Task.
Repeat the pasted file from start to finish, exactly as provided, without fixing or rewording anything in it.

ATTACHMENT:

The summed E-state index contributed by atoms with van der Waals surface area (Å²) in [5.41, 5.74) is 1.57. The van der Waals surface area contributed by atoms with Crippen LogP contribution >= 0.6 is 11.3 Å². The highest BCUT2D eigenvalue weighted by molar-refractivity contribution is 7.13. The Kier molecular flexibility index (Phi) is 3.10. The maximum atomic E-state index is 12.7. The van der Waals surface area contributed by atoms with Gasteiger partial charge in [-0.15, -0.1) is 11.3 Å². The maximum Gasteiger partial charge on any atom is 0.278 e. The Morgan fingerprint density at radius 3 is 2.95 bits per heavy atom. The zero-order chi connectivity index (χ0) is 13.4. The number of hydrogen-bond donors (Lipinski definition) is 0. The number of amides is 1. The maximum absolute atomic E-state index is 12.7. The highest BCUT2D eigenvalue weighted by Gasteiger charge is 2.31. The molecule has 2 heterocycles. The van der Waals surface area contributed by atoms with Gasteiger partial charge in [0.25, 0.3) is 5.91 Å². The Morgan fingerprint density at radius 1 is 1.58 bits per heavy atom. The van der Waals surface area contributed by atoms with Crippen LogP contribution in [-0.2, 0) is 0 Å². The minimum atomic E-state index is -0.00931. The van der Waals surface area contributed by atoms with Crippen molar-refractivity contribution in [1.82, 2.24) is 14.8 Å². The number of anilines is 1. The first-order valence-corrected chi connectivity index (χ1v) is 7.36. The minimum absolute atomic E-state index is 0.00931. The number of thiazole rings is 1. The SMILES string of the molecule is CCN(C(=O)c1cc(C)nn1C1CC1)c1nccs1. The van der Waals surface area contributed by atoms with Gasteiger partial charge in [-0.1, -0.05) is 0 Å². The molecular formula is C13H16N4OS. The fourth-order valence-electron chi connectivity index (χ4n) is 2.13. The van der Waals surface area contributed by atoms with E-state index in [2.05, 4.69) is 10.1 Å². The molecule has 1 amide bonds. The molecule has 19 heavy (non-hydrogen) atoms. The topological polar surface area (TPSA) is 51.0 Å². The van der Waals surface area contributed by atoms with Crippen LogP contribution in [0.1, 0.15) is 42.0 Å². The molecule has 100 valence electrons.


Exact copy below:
The summed E-state index contributed by atoms with van der Waals surface area (Å²) in [5.41, 5.74) is 1.57. The van der Waals surface area contributed by atoms with Crippen LogP contribution >= 0.6 is 11.3 Å². The highest BCUT2D eigenvalue weighted by molar-refractivity contribution is 7.13. The Kier molecular flexibility index (Phi) is 3.10. The maximum atomic E-state index is 12.7. The van der Waals surface area contributed by atoms with Gasteiger partial charge in [-0.15, -0.1) is 11.3 Å². The maximum Gasteiger partial charge on any atom is 0.278 e. The Morgan fingerprint density at radius 3 is 2.95 bits per heavy atom. The zero-order chi connectivity index (χ0) is 13.4. The number of hydrogen-bond donors (Lipinski definition) is 0. The number of amides is 1. The maximum absolute atomic E-state index is 12.7. The highest BCUT2D eigenvalue weighted by Gasteiger charge is 2.31. The molecule has 2 heterocycles. The van der Waals surface area contributed by atoms with Gasteiger partial charge in [0.25, 0.3) is 5.91 Å². The Morgan fingerprint density at radius 1 is 1.58 bits per heavy atom. The van der Waals surface area contributed by atoms with Crippen LogP contribution in [-0.2, 0) is 0 Å². The minimum atomic E-state index is -0.00931. The van der Waals surface area contributed by atoms with Crippen molar-refractivity contribution in [1.82, 2.24) is 14.8 Å². The number of anilines is 1. The first-order valence-corrected chi connectivity index (χ1v) is 7.36. The minimum absolute atomic E-state index is 0.00931. The number of thiazole rings is 1. The SMILES string of the molecule is CCN(C(=O)c1cc(C)nn1C1CC1)c1nccs1. The van der Waals surface area contributed by atoms with Gasteiger partial charge in [-0.1, -0.05) is 0 Å². The molecular formula is C13H16N4OS. The fourth-order valence-electron chi connectivity index (χ4n) is 2.13. The van der Waals surface area contributed by atoms with E-state index in [2.05, 4.69) is 10.1 Å². The molecule has 1 amide bonds. The molecule has 19 heavy (non-hydrogen) atoms. The topological polar surface area (TPSA) is 51.0 Å². The van der Waals surface area contributed by atoms with Crippen LogP contribution in [0.1, 0.15) is 42.0 Å². The molecule has 100 valence electrons.